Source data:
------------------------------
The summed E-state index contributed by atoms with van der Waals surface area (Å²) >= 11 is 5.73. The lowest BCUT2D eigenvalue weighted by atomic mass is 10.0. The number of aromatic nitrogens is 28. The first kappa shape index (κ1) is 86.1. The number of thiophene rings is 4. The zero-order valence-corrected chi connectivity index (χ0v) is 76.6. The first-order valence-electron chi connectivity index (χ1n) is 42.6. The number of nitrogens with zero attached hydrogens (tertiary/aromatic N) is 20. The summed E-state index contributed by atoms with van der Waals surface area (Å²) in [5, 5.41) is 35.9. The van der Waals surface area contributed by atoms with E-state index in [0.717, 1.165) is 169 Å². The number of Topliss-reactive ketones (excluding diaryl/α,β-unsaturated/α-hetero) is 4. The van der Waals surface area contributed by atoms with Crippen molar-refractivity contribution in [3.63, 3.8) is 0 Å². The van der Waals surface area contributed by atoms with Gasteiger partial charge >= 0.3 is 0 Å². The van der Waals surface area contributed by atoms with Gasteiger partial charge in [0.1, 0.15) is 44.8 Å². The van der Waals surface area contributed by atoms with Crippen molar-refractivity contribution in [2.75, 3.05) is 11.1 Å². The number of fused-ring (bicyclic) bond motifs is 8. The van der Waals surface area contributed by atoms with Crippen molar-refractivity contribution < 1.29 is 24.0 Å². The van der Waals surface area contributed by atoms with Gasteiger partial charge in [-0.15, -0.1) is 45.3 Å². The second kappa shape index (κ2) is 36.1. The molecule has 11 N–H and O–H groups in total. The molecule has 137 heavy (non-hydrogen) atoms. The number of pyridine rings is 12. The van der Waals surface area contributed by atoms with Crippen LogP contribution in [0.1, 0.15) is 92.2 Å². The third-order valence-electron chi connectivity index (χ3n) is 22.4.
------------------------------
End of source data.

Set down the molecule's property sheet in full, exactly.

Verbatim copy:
The summed E-state index contributed by atoms with van der Waals surface area (Å²) >= 11 is 5.73. The lowest BCUT2D eigenvalue weighted by atomic mass is 10.0. The number of aromatic nitrogens is 28. The first kappa shape index (κ1) is 86.1. The number of thiophene rings is 4. The zero-order valence-corrected chi connectivity index (χ0v) is 76.6. The first-order valence-electron chi connectivity index (χ1n) is 42.6. The number of nitrogens with zero attached hydrogens (tertiary/aromatic N) is 20. The summed E-state index contributed by atoms with van der Waals surface area (Å²) in [5, 5.41) is 35.9. The van der Waals surface area contributed by atoms with E-state index in [0.717, 1.165) is 169 Å². The number of Topliss-reactive ketones (excluding diaryl/α,β-unsaturated/α-hetero) is 4. The van der Waals surface area contributed by atoms with Crippen molar-refractivity contribution in [3.63, 3.8) is 0 Å². The van der Waals surface area contributed by atoms with Gasteiger partial charge >= 0.3 is 0 Å². The van der Waals surface area contributed by atoms with Gasteiger partial charge in [0.1, 0.15) is 44.8 Å². The van der Waals surface area contributed by atoms with Crippen molar-refractivity contribution in [2.75, 3.05) is 11.1 Å². The number of fused-ring (bicyclic) bond motifs is 8. The van der Waals surface area contributed by atoms with Crippen molar-refractivity contribution < 1.29 is 24.0 Å². The van der Waals surface area contributed by atoms with Gasteiger partial charge in [-0.15, -0.1) is 45.3 Å². The second kappa shape index (κ2) is 36.1. The molecule has 11 N–H and O–H groups in total. The molecule has 137 heavy (non-hydrogen) atoms. The number of pyridine rings is 12. The van der Waals surface area contributed by atoms with Crippen LogP contribution in [0.1, 0.15) is 92.2 Å². The third-order valence-electron chi connectivity index (χ3n) is 22.4.